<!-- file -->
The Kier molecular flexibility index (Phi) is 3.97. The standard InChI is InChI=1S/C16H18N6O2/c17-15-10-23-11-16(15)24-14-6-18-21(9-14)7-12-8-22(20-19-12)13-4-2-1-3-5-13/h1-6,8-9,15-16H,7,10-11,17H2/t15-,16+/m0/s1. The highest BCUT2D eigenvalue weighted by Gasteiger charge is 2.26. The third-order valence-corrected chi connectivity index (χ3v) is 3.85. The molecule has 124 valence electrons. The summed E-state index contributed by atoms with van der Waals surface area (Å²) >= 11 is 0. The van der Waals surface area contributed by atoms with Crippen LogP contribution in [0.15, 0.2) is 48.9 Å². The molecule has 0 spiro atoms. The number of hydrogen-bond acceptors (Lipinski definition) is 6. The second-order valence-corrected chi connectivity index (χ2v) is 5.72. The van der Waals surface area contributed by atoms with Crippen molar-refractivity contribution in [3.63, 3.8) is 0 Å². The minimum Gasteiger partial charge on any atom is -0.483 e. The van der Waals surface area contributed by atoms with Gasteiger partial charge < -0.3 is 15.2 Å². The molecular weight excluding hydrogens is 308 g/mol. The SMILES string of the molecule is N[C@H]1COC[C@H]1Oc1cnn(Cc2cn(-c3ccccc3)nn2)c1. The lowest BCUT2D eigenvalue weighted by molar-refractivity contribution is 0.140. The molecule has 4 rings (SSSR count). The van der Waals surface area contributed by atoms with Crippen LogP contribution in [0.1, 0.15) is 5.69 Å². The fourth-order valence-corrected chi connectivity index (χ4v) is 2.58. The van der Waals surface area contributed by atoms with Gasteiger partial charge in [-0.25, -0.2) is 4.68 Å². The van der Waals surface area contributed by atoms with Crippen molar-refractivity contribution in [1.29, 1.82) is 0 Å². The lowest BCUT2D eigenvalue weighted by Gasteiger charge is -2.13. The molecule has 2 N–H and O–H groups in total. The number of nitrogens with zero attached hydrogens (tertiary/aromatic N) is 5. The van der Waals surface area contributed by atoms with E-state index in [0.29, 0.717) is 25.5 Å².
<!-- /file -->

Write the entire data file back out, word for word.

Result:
The Kier molecular flexibility index (Phi) is 3.97. The standard InChI is InChI=1S/C16H18N6O2/c17-15-10-23-11-16(15)24-14-6-18-21(9-14)7-12-8-22(20-19-12)13-4-2-1-3-5-13/h1-6,8-9,15-16H,7,10-11,17H2/t15-,16+/m0/s1. The highest BCUT2D eigenvalue weighted by Gasteiger charge is 2.26. The third-order valence-corrected chi connectivity index (χ3v) is 3.85. The molecule has 124 valence electrons. The summed E-state index contributed by atoms with van der Waals surface area (Å²) >= 11 is 0. The van der Waals surface area contributed by atoms with Crippen LogP contribution in [0.15, 0.2) is 48.9 Å². The molecule has 0 spiro atoms. The number of hydrogen-bond acceptors (Lipinski definition) is 6. The second-order valence-corrected chi connectivity index (χ2v) is 5.72. The van der Waals surface area contributed by atoms with Crippen molar-refractivity contribution in [3.63, 3.8) is 0 Å². The minimum Gasteiger partial charge on any atom is -0.483 e. The van der Waals surface area contributed by atoms with Gasteiger partial charge < -0.3 is 15.2 Å². The molecular weight excluding hydrogens is 308 g/mol. The SMILES string of the molecule is N[C@H]1COC[C@H]1Oc1cnn(Cc2cn(-c3ccccc3)nn2)c1. The lowest BCUT2D eigenvalue weighted by molar-refractivity contribution is 0.140. The molecule has 4 rings (SSSR count). The van der Waals surface area contributed by atoms with Crippen LogP contribution in [0.1, 0.15) is 5.69 Å². The fourth-order valence-corrected chi connectivity index (χ4v) is 2.58. The van der Waals surface area contributed by atoms with Gasteiger partial charge in [-0.25, -0.2) is 4.68 Å². The van der Waals surface area contributed by atoms with Crippen molar-refractivity contribution in [1.29, 1.82) is 0 Å². The lowest BCUT2D eigenvalue weighted by Gasteiger charge is -2.13. The molecule has 2 N–H and O–H groups in total. The number of nitrogens with zero attached hydrogens (tertiary/aromatic N) is 5. The van der Waals surface area contributed by atoms with E-state index in [0.29, 0.717) is 25.5 Å².